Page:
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How to mix MASSIVE Rock Guitars with Ulrich Wild, Bob Marlette & Warren Huart

Transcript
Warren: Hello everybody, I hope you’re doing marvelously well. In this episode, we’re going to talk about Rock guitar mixing with three totally different approaches.

As ever, please subscribe, somewhere around here, and if you hit that notification bell, you’ll be notified when we have a new video.

So I’ve been getting a lot of questions recently, because we put out a video with some heavy guitar mixing on it. Been getting some mix questions, also I’ve been getting some production questions. Somebody just asked, actually two days ago or yesterday, about how many guitars is enough either side to create a large guitar sound?

So we’ve got three excerpts here. We’ve got me and Ulrich from that Snakebite course that you saw a couple of days ago, and there’s me mixing in a hybrid fashion, so you’ll get to see some of the EQ and compression that I do inside of the box, but also EQ and compression I do on this lovely little SSL I have. So I mixed that song in a hybrid fashion in Pro Tools.

Now, Ulrich mixed the song entirely in-the-box on Logic, so you’ll get to see two completely different approaches. One mixed in-the-box in Logic, and one mixed in a hybrid fashion in Pro Tools.

But for a bonus, and this is really, really cool, Mr. Bob Marlette, a very good friend of mine, a producing partner of mine as well, and he is going to show us what he did to get massive guitar sounds, and this is really cool. It’s not just the mix process, it’s like an additional production to make the guitars sound absolutely massive.

So for those of you who want to know about big rock guitars and how to make them sound big and rock, and best of all, you can enter to win the ultimate rock bundle. It has Ulrich Wild, it has Bob Marlette, it has me, it has Cameron Webb, Motorhead are featured in this. It’s a wonderful bundle.

So don’t forget, you can enter to win that as well. Alright, check out the videos.

Now, there’s no compression on these rhythm guitars on the console, which is interesting, but there is EQ, there’s some top end boost, and there’s some low rolled off, and it’s a gentle at 127. It’s not a steep high pass, it’s a low one. Again, nothing wrong with high pass used properly. I’m sending to a reverb the opposite side. So I have my guitars, my rhythm guitar to the left, I have its reverb to the right. So if you go to the verb of these guitars, it’s down here. It’s 51 and 52, and as you can see, I’m panning to the right. So the guitar is panned to the left, the reverb’s send is going to the right, and it appears in the right hand reverb.

What reverb are we using? Well, we’re using just a good old fashioned D-Verb. Again, three quarters of a second. It’s a medium room. It’s a good sounding reverb, very stock, does a great job.

And then the other guitar, same thing. Time adjuster, panned the other way. What these are, these are — I believe this was a Hughes and Kettner amp. So here is our main rhythms. They’re going out 13 and 14 to the console. No EQ or additional compression on them, just going out like that.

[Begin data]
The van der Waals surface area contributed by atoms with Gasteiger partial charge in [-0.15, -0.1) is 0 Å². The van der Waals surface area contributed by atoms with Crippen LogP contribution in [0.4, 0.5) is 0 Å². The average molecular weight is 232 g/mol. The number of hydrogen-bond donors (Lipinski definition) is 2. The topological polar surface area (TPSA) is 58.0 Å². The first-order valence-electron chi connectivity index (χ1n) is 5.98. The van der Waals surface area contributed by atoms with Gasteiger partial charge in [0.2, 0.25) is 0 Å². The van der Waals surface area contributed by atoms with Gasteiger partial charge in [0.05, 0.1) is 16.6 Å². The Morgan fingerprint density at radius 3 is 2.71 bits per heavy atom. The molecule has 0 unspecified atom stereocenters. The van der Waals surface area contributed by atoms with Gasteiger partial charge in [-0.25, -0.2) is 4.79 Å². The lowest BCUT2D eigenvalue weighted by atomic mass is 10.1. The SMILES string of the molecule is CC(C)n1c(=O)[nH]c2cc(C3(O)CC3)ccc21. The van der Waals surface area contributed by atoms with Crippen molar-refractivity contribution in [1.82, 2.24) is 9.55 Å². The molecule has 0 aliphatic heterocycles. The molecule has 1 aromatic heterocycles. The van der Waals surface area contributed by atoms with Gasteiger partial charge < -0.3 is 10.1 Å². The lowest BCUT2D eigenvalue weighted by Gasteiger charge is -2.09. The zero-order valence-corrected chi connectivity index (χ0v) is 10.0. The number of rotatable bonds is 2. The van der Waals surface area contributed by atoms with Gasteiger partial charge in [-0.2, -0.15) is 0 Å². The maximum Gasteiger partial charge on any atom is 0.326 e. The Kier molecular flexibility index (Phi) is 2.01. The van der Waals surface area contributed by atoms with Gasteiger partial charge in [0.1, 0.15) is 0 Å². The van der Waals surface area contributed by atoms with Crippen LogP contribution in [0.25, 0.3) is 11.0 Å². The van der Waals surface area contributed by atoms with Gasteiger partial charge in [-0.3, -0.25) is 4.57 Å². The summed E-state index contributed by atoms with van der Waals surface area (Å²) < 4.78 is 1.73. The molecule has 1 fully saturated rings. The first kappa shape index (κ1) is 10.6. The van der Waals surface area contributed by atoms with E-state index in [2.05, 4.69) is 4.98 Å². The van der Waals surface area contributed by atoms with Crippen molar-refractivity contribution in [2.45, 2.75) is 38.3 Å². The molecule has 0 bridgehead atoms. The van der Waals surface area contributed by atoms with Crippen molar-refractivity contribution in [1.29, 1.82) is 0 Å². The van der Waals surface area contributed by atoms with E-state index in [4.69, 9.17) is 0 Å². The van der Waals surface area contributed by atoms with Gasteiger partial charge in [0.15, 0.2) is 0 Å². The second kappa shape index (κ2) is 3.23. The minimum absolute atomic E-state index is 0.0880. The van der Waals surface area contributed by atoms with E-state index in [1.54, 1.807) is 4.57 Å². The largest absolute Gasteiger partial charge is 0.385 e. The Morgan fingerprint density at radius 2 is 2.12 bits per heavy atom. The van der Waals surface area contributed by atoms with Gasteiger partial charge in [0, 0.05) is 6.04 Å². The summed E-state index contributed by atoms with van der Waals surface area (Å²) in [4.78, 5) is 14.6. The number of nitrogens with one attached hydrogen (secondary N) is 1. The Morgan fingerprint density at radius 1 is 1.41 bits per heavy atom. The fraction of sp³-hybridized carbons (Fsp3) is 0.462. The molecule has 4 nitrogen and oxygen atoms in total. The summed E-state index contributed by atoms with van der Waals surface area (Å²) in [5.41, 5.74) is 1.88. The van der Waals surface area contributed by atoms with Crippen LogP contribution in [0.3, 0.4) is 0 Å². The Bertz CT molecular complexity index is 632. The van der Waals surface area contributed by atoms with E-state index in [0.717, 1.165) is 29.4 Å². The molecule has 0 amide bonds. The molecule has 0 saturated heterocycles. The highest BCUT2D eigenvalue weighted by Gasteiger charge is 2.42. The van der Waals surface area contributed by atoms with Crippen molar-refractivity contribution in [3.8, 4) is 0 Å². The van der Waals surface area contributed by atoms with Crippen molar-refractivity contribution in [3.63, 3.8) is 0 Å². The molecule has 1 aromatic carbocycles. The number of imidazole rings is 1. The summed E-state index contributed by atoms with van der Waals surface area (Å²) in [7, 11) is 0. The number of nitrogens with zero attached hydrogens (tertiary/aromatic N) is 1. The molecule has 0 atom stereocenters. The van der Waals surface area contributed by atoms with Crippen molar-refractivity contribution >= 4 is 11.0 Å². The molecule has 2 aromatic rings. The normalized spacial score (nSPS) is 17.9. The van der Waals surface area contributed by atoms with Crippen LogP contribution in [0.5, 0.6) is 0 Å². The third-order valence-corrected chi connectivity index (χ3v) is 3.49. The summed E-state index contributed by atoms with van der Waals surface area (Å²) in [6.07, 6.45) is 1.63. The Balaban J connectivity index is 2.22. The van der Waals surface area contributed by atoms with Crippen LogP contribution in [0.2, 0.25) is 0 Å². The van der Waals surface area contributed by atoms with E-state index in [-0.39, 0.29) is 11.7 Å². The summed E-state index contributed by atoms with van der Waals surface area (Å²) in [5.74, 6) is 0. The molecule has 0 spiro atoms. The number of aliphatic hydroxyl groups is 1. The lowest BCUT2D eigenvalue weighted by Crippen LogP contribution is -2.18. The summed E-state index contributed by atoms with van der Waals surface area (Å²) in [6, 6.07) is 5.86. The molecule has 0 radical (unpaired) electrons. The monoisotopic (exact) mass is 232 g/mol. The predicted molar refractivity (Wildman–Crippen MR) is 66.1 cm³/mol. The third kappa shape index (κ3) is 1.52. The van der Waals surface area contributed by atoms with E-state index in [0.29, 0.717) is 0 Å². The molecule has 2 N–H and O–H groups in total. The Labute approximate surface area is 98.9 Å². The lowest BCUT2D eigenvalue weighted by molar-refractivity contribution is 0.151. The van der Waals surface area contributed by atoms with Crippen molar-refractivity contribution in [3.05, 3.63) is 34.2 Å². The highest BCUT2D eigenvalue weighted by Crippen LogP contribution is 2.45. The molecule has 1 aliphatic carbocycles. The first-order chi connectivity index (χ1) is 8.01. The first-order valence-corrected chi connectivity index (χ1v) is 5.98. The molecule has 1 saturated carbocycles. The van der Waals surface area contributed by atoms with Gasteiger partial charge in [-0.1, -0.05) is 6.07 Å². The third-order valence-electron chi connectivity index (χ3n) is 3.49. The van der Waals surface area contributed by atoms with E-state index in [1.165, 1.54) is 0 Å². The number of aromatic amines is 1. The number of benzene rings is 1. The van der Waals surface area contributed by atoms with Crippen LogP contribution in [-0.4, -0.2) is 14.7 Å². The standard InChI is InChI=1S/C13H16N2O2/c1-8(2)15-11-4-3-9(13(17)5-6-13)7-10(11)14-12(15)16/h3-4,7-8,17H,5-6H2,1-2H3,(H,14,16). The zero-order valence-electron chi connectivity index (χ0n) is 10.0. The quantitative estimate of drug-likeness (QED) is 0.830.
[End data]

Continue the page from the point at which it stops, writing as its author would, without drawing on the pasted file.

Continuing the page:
[rhythm guitars]

As you can see, there’s a volume ride, and then after that, they duck back into the track, because an additional guitar comes in.

So very straightforward stuff. Same EQ on both ones, just the top end boost. It’s about 7kHz-ish. Gentle slope. Gentle slope rolloff. Not a huge amount of EQ going on. All I did was adjust the phase on the guitars so they’d cut.

[guitars]

EQ out, boosting at about 200 about 5 or 6 dB. Cutting again at about 900. Cutting at 2kHz, and boosting at 5kHz. I’m doing quite a big boost there. About 6dB on it. And again, similar kind of idea. I’m going a little lower and preserving up to about 18. I’m coming up to about 9kHz. So 18 and 9kHz like this. Just keeping those guitars just tightened enough.

Okay, next up is some Kemper.

[Kemper guitars]

Which sound good, however, they’re not as natural sounding, because they’re not natural. So there’s a lot more work going on with the Kemper than there was on the 57. The first thing we did is multiband compressed it.

[guitars without multiband compression]

You hear that kind of really ugly low rumble?

[guitars]

The problem for me was that low rumble was not consistent. So what was happening is sometimes it was coming in on the guitars, and sometimes, it wasn’t, and I don’t want chords to kind of go, “chug chug, thin thin, chug chug, thin thin,” so I needed to control it, so I’m using a multiband there. So if you watch it…

[guitar with multiband compression]

So it’s even the whole time, and it’s not super loud, it’s only in there where I need it. Those kind of have a separate pair on 15/16. They start off with the multiband compressor evening out that low rumble, then the same boost as the other ones, just to control them in the same area. But then, most importantly, they just didn’t have the edge that I wanted, so I added the Decapitator. So if you hear this guitar, for instance…

[guitar without and with Decapitator]

A little too polite.

So I’m — no low cut, no high cut, tone in the middle, mix in the middle, just a bit of drive. Just giving it just a little bit more middle finger, a little bit more “eff you” kind of tone. Then we have an MC2, another multiband compressor, which is just controlling the low-mid area here.

Just controlling the lows here at 128, and again, just keeping it even. There was just a little bit of buildup in those lows. I don’t know if it was a combination of the guitar with the Kemper sound, but it just got muddy in there, and I want these guitars to be thick and huge, but I don’t want them to sort of muddy up the bass thickness, and all the drums low mids, and so that’s coming out of 15 and 16.

I’ve already done a lot of EQ in there, but I’m doing even more. I actually don’t mind the Kemper stuff. It did come in sounding sounding pretty huge. But those low mids were horrible. But now that I’ve controlled them, I can boost them again. So I’ve boosted them at about 275. Here’s out. You can hear it’s thickness. You can also hear the 5, 6kHz boost I did on the guitars, and the cut at, you know, at about 900, and the cut at about 2kHz, and doing those kind of little cuts, so you’ve got low mid boost, high mid boost, and little cuts at about 900 and about 2kHz, and they’re just little dips, and what they do is they get rid of those areas where the snare is, where the aggression of the kick is, like I said, I used to like to boost about 2.5kHz on the kick there, and where some of the vocal is.